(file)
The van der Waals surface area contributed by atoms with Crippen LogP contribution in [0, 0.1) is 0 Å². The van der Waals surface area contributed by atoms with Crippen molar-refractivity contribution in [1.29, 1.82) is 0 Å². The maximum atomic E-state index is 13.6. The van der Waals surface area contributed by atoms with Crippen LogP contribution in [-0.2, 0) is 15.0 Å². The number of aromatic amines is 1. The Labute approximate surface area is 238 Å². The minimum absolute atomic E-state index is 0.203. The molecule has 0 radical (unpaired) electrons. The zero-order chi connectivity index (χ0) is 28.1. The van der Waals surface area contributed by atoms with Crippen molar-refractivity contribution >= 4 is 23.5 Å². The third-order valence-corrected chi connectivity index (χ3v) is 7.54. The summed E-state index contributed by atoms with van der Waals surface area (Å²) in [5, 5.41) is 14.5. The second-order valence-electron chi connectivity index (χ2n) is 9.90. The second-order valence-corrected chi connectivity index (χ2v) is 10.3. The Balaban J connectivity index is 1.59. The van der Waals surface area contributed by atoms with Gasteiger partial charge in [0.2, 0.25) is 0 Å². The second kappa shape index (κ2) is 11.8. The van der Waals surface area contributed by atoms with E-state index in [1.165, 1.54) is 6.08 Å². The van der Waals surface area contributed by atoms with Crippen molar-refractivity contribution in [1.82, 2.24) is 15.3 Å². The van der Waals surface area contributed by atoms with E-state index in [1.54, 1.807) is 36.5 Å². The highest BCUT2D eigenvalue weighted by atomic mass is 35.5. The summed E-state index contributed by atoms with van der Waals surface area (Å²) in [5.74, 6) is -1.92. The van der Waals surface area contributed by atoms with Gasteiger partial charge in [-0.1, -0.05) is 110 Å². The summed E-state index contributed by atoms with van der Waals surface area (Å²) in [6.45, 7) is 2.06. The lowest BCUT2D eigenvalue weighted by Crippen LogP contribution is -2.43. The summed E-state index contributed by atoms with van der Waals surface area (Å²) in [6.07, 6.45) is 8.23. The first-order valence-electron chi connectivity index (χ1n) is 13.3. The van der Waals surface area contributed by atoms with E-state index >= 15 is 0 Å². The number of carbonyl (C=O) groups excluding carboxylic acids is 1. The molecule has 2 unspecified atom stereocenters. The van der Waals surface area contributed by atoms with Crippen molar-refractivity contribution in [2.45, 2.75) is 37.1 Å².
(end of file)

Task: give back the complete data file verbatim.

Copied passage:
The van der Waals surface area contributed by atoms with Crippen LogP contribution in [0, 0.1) is 0 Å². The van der Waals surface area contributed by atoms with Crippen molar-refractivity contribution in [1.29, 1.82) is 0 Å². The maximum atomic E-state index is 13.6. The van der Waals surface area contributed by atoms with Crippen LogP contribution in [-0.2, 0) is 15.0 Å². The number of aromatic amines is 1. The Labute approximate surface area is 238 Å². The minimum absolute atomic E-state index is 0.203. The molecule has 0 radical (unpaired) electrons. The zero-order chi connectivity index (χ0) is 28.1. The van der Waals surface area contributed by atoms with Crippen molar-refractivity contribution >= 4 is 23.5 Å². The third-order valence-corrected chi connectivity index (χ3v) is 7.54. The summed E-state index contributed by atoms with van der Waals surface area (Å²) in [5, 5.41) is 14.5. The second-order valence-electron chi connectivity index (χ2n) is 9.90. The second-order valence-corrected chi connectivity index (χ2v) is 10.3. The Balaban J connectivity index is 1.59. The van der Waals surface area contributed by atoms with Gasteiger partial charge in [0.2, 0.25) is 0 Å². The second kappa shape index (κ2) is 11.8. The van der Waals surface area contributed by atoms with E-state index in [1.165, 1.54) is 6.08 Å². The van der Waals surface area contributed by atoms with Crippen molar-refractivity contribution in [1.82, 2.24) is 15.3 Å². The van der Waals surface area contributed by atoms with E-state index in [1.54, 1.807) is 36.5 Å². The highest BCUT2D eigenvalue weighted by atomic mass is 35.5. The summed E-state index contributed by atoms with van der Waals surface area (Å²) in [5.74, 6) is -1.92. The van der Waals surface area contributed by atoms with Gasteiger partial charge in [-0.1, -0.05) is 110 Å². The summed E-state index contributed by atoms with van der Waals surface area (Å²) in [6.45, 7) is 2.06. The lowest BCUT2D eigenvalue weighted by Crippen LogP contribution is -2.43. The summed E-state index contributed by atoms with van der Waals surface area (Å²) in [6.07, 6.45) is 8.23. The first-order valence-electron chi connectivity index (χ1n) is 13.3. The van der Waals surface area contributed by atoms with E-state index >= 15 is 0 Å². The number of carbonyl (C=O) groups excluding carboxylic acids is 1. The molecule has 2 unspecified atom stereocenters. The van der Waals surface area contributed by atoms with Crippen molar-refractivity contribution in [2.45, 2.75) is 37.1 Å².